The dihedral group $$ D_8 = \langle\ a,\ b \ \mid \ a^4,\ b^2,\ (ab)^2\ \rangle $$ has a central involution $c=a^2$ and a non-central one, $b$.

Q. Can we embed $D_8$ into a finite group $G$ in which $c$ and $b$ become conjugate?

migrated from mathoverflow.net Jun 16 '17 at 12:05

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  • To make the question less basic, one cas ask whether one can get $G$ to be a 2-group. – YCor Jun 16 '17 at 11:09
  • @YCor The answer seems to no. Prove it by induction on $|G|$. Let $N$ be a central subgroup of $G$ of order $2$. If $N \le D_8$ then the answer is clearly no. Otherwise apply induction to the image of $D_8$ in $G/N$. – Derek Holt Jun 16 '17 at 11:55
  • @DerekHolt thanks for the nice simple argument! – YCor Jun 16 '17 at 13:05
up vote 29 down vote accepted

Actually for any finite group $H$, any two elements of the same order are conjugate in some larger finite group $G$.

Proof: Consider the embedding into the symmetric group given by the permutation action on elements of $H$ by left multiplication. An element of order $n$ has $|H|/n$ orbits, all of size $n$, which uniquely determines the conjugacy class.

  • 2
    Very nice! Another, less explicit but perhaps more conceptual, proof, is to notice that the universal group in which $b$ and $c$ are conjugate, namely the HNN extension of $H$ conjugating $b$ and $c$, is virtually free and hence residually finite. – HJRW Jun 16 '17 at 8:29
  • I would also have thought of the same argument as Henry's, which is possibly useful if one wants to have a reasonable upper bound on the order of the finite group in which we get an embedding. – YCor Jun 16 '17 at 10:31
  • @YCor, could you say a bit more about the upper bound that this argument yields? – verret Jun 16 '17 at 10:44
  • The bound coming from Will Sawin's argument (originally due to B.H. Neumann) is $|H|!$. It might be difficult to improve on that in general. – Derek Holt Jun 16 '17 at 11:09
  • @verret I'm just saying that if one wishes to get the best bound, this sounds a natural approach: one has to study finite index subgroups of the given HNN extension, which, in the current case, should be small enough to be amenable to computer computations. In a sense it's the universal approach since any group generated by $H$ and the given conjugating element is quotient of this HNN extension. – YCor Jun 16 '17 at 11:14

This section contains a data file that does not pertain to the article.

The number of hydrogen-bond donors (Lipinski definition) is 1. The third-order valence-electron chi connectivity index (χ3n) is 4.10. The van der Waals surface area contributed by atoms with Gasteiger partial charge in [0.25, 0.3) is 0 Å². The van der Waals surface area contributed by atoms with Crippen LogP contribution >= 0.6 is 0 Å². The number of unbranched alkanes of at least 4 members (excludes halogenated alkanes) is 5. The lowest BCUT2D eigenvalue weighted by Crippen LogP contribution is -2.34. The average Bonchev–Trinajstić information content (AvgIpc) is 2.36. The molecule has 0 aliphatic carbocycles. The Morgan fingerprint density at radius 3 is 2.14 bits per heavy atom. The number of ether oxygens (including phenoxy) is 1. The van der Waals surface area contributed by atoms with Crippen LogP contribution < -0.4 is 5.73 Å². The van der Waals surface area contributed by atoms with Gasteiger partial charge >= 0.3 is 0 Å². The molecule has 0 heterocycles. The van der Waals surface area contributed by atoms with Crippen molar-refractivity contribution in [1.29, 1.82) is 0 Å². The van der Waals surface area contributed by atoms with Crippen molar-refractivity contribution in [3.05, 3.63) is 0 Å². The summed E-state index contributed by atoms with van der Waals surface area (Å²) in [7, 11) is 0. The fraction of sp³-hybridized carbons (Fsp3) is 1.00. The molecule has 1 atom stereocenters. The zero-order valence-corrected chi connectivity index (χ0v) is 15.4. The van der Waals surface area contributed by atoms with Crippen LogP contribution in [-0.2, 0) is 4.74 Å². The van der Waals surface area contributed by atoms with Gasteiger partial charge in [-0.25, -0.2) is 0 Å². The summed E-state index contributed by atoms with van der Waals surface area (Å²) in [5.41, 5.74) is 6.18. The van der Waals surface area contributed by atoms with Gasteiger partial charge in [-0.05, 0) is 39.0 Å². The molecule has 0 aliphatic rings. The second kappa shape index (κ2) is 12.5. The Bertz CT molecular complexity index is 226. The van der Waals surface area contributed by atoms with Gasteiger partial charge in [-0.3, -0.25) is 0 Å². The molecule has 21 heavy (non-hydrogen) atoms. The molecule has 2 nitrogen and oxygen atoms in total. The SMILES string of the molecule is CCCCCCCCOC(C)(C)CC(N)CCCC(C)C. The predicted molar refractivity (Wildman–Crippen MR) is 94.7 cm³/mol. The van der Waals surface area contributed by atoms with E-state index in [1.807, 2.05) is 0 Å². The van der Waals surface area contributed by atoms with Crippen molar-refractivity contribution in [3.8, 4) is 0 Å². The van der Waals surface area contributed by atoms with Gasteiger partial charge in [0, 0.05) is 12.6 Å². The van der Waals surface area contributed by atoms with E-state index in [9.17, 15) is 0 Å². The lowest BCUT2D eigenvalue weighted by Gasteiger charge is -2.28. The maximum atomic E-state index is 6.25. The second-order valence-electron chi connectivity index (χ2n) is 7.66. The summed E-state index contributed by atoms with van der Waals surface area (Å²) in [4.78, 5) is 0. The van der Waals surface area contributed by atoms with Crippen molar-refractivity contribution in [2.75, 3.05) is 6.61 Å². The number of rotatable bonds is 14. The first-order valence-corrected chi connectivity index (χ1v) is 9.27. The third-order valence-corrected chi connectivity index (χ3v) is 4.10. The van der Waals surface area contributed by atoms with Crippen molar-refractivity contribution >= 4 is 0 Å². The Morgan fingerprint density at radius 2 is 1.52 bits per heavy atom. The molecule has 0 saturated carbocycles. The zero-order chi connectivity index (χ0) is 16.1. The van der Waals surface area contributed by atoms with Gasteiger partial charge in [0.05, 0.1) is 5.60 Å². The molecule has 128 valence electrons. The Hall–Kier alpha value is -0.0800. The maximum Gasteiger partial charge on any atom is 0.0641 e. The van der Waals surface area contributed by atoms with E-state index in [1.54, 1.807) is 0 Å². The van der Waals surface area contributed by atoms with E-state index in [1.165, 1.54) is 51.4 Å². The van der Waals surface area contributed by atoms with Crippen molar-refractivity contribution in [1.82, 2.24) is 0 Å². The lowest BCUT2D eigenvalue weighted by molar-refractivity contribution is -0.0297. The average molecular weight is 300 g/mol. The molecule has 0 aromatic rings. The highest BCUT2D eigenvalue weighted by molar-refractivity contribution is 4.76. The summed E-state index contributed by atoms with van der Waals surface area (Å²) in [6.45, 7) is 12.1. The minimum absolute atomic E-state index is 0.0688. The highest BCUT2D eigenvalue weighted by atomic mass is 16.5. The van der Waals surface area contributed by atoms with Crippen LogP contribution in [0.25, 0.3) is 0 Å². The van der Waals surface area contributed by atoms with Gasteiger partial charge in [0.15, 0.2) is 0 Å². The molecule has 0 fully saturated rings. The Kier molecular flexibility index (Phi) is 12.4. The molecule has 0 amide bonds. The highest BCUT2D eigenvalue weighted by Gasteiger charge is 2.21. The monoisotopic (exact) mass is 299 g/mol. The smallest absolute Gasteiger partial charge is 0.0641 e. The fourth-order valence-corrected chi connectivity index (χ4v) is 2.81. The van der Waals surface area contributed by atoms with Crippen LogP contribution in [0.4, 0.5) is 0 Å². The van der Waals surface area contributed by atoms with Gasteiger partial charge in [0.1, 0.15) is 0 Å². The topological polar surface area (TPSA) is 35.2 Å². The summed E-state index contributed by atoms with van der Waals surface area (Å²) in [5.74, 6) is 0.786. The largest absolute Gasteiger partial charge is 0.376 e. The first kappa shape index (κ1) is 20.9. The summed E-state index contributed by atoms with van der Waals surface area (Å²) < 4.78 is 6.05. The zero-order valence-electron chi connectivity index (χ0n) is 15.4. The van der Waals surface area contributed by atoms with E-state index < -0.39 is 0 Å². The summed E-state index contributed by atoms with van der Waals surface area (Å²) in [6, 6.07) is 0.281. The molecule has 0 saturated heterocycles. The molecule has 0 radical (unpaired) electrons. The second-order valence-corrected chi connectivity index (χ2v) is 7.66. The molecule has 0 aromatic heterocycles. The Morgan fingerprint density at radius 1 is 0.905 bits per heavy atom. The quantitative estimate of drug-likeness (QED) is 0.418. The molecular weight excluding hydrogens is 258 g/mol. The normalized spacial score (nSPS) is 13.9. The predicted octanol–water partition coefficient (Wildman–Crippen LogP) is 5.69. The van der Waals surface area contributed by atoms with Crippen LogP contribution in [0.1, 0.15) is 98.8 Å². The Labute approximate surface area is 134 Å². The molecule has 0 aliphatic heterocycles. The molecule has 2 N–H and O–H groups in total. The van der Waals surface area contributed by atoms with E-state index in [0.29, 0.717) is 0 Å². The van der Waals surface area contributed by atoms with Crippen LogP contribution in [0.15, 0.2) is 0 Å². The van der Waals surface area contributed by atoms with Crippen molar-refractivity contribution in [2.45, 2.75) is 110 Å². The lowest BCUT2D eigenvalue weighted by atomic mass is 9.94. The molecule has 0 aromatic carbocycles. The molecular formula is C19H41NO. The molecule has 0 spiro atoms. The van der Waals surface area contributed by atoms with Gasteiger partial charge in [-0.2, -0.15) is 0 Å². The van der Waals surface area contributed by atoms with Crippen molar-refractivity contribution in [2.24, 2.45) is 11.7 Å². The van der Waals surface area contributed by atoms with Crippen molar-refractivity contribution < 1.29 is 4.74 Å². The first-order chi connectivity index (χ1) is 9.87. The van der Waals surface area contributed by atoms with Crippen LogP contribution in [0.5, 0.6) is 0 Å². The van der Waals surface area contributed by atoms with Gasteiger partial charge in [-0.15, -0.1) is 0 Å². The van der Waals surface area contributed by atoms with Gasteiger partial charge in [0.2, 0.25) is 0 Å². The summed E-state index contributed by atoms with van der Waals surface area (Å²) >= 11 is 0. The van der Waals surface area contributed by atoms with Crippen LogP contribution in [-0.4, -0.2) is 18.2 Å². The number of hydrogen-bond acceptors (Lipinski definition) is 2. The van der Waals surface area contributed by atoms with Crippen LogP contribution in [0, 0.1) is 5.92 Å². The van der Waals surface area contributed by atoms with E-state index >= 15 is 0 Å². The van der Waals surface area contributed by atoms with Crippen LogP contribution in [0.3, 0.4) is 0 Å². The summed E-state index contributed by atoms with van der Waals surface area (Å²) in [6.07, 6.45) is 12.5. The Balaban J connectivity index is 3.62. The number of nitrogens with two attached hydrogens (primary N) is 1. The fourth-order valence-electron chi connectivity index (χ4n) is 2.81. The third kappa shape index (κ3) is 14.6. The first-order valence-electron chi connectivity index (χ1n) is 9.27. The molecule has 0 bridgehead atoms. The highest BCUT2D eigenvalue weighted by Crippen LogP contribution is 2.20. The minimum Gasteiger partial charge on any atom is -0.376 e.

Regarding your specific example, the dihedral group of order $8$ admits an embedding into $S_4$, namely $$D_8 \simeq \langle (1 \, 2 \, 3 \, 4), \, (1 \, 3) \rangle.$$ The center is generated by $(1 \, 3)(2 \, 4)$, and the remaining involutions are $(2 \, 4)$, $(1\, 2)(3 \,4)$, $(1 \, 4)(2 \, 3)$, $(1 \, 3)$.

Then in $S_4$ the central involution of $D_4$ becomes conjugate to two non-central ones.

  • Note that there is an outer automorphism that swaps the two conjugacy classes of noncentral involutions, so this method handles both. – Will Sawin Jun 16 '17 at 12:09

Will Sawin's lovely answer deals with the question in much greater generality, but for the specific case in hand, many Finite Group Theory texts ( eg Gorenstein (1968)) use groups with dihedral Sylow $2$-subgroups to illustrate possible fusion patterns via Alperin's fusion theorem. I will discuss the possibilities in the case of a finite group $G$ with a dihedral Sylow $2$-subgroup $D$ of order $8$ (ie with $8$ elements). There are three different possibilities. Note that $D$ has two different Klein $4$-subgroups $U$ and $V$, and that since ${\rm Aut}(D)$ is a $2$-group, we have $G = DC_{G}(D).$ By a Theorem of Burnside, $U$ and $V$ are not conjugate in $G$ (since they are certainly not conjugate in $N_{G}(D)$ and both are normal in $D).$ The three possibilities are: